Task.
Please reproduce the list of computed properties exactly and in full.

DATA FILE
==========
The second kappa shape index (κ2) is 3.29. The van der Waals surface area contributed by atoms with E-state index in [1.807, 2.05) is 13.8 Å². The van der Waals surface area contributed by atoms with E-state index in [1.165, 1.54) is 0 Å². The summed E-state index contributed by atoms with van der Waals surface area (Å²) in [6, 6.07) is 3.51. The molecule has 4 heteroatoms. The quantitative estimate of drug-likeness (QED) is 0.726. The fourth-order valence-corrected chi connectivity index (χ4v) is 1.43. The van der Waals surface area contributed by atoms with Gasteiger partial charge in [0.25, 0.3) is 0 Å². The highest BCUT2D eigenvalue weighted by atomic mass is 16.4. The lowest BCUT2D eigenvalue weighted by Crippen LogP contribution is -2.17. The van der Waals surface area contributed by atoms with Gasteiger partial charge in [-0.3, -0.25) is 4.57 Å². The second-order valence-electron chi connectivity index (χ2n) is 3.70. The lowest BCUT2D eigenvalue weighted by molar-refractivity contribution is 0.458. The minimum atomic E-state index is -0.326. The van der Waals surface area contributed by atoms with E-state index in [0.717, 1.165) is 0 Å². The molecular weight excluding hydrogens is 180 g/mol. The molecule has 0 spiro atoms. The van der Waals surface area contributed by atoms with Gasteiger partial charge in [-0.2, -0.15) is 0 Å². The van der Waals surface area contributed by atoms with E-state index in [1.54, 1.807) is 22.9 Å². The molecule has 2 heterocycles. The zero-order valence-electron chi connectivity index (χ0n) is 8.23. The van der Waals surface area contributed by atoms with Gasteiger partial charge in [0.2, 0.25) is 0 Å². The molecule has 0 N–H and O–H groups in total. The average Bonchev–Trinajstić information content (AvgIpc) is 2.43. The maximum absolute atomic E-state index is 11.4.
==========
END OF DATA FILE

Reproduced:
The second kappa shape index (κ2) is 3.29. The van der Waals surface area contributed by atoms with E-state index in [1.807, 2.05) is 13.8 Å². The van der Waals surface area contributed by atoms with E-state index in [1.165, 1.54) is 0 Å². The summed E-state index contributed by atoms with van der Waals surface area (Å²) in [6, 6.07) is 3.51. The molecule has 4 heteroatoms. The quantitative estimate of drug-likeness (QED) is 0.726. The fourth-order valence-corrected chi connectivity index (χ4v) is 1.43. The van der Waals surface area contributed by atoms with Gasteiger partial charge in [0.25, 0.3) is 0 Å². The highest BCUT2D eigenvalue weighted by atomic mass is 16.4. The lowest BCUT2D eigenvalue weighted by Crippen LogP contribution is -2.17. The van der Waals surface area contributed by atoms with Gasteiger partial charge in [-0.3, -0.25) is 4.57 Å². The second-order valence-electron chi connectivity index (χ2n) is 3.70. The lowest BCUT2D eigenvalue weighted by molar-refractivity contribution is 0.458. The minimum atomic E-state index is -0.326. The van der Waals surface area contributed by atoms with E-state index in [0.717, 1.165) is 0 Å². The molecular weight excluding hydrogens is 180 g/mol. The molecule has 0 spiro atoms. The van der Waals surface area contributed by atoms with Gasteiger partial charge in [-0.2, -0.15) is 0 Å². The van der Waals surface area contributed by atoms with E-state index in [1.54, 1.807) is 22.9 Å². The molecule has 2 heterocycles. The zero-order valence-electron chi connectivity index (χ0n) is 8.23. The van der Waals surface area contributed by atoms with Gasteiger partial charge in [0.2, 0.25) is 0 Å². The molecule has 0 N–H and O–H groups in total. The average Bonchev–Trinajstić information content (AvgIpc) is 2.43. The maximum absolute atomic E-state index is 11.4.